Artist of the Week - Natalie Reid

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Away with the faeries...

When I was a child, I was filled with a faith that I struggle to summon in my grown-up self. I accepted wholeheartedly that tiny folk, the size of insects, lived in the woodlands and natural places I knew then. I imagined those delicately winged creatures, darting unnoticed beneath flora and fauna, among bees and butterflies, living secretly and harmoniously with nature. However, it seems that from time to time, the boundaries between the mysterious realm of the faeries and the world of humankind overlap and intertwine. It is at these edges or thresholds, where the stories emerge and faeries present themselves in many different guises.

In January, Fay Hield invited me to join a gathering of artists for the Modern Fairies residential at Sage Gateshead. I was instantly struck by the variety of responses to the theme and the collaboration in process. In a roomful of creative minds; songwriters, musicians, poets, film makers and researchers, curious stories were unearthed, broadening and challenging my childhood interpretation of faeries. Mention of loathly ladies, changelings and shapeshifters began to spark curiosity. I felt excited and, if truth be told, a little apprehensive. There were many layers to the project already in full swing and I began to contemplate where I would fit into this rich fabric of unfolding creativity.

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One story that instantly carried me away, was that of the selkie. Growing up in Scotland, selkie folklore has a strange familiarity and powerful influence over my imagination. A supernatural being, often female, possessing the ability to shape-shift from human form on land, to seal form in water. Some selkies attract fishermen with their startling beauty, luring them into the sea. Or instead, she might shed her sealskin and come ashore. If a man finds her skin and takes ownership of it, the selkie becomes his property and she is bound to him. To me, the selkie becomes a metaphor for the ocean herself; wild, unpredictable and enigmatic. Perhaps man represents a desire to control and harness the seas, or to fully comprehend the mystery of the depths.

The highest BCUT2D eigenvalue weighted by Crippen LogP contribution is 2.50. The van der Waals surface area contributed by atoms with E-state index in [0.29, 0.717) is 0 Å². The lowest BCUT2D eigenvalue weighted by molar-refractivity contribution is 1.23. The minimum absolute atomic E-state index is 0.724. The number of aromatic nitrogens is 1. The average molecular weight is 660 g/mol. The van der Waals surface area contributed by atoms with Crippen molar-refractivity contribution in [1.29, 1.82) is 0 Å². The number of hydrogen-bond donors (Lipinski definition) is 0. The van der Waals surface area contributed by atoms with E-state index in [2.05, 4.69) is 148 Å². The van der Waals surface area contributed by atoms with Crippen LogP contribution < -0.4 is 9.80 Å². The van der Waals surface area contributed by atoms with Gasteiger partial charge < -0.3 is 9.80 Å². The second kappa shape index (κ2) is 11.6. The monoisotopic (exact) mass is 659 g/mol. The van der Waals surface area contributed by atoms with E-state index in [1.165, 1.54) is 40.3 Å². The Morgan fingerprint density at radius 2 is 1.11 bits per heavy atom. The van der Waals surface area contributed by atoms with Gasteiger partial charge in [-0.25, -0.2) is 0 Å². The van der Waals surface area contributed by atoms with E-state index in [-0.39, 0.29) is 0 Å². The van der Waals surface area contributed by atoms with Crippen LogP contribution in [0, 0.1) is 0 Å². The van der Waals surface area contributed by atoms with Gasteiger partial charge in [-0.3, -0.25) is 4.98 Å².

On the coastline, where human and marine life meet, there is a liminal space that conjures, for me, an overwhelming emotional charge – often a feeling of peace, sometimes a yearning for freedom, but always a sensation of awe and wonder. There is a sense of magic at the water’s edge. I try to imagine how a selkie on land must feel, torn between two existences, neither here nor there, with a constant sense of longing. I’ve been working on some drawings that illustrate the transformative process as the selkie shifts from human to seal form. Torn from the land, yet free.

With the expertise of Newcastle’s NOVAK collective I hope these drawings will become a piece of moving image to accompany Fay Hield, Lucy Farrell and Inge Thomson’s gorgeous lyrical arrangements.

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Another story that captured my attention was The Green Children, which Marry Waterson tells so beautifully in song, with the velvety accompaniment of Ben Nicholls on double bass and Barney Morse-Brown on cello. I am currently working on creating a collection of articulated paper dolls and illustrated scenery for Marry to use in the creation of an animated film. The tale is full of dark intrigue. A boy and girl are said to have been discovered in the village of Woolpit in Suffolk. Their skin was the green “of the early breaking leaf” and they “spoke a green language which the trees and flowers knew." As the children grew, the boy died, but the girl adapted to her new life, growing whiter each day and forgetting her unknown language.

For me, there is a sense of loss and disconnection in this tale. The boy returns to the earth and the girl lives, yet loses her innate connection with the natural world, forgetting how to communicate with it. As climate change becomes an ever so imminent crisis in the 21st Century, perhaps fairy stories can help us to reflect upon and question our own relationship with nature.

Today, I sit in Heaton Park; a woodland and gardens, nestled in the urban space of Newcastle upon Tyne. I read some poetry by Modern Fairies artists Terri Windling, Sarah Hesketh, Patience Agbabi, Lucy Farrell and Fay Hield, whose gorgeous words are inspiring some new illustrations. A cacophony of birdsong erupts around me, as I watch chaffinch and blackbird busily prepare for new life. A mistle thrush rustles in the leaf litter. The cycle of life is ever present at this time of year and there is an unmistakable magic in that.

Nat.

You can see more of Nat's work here


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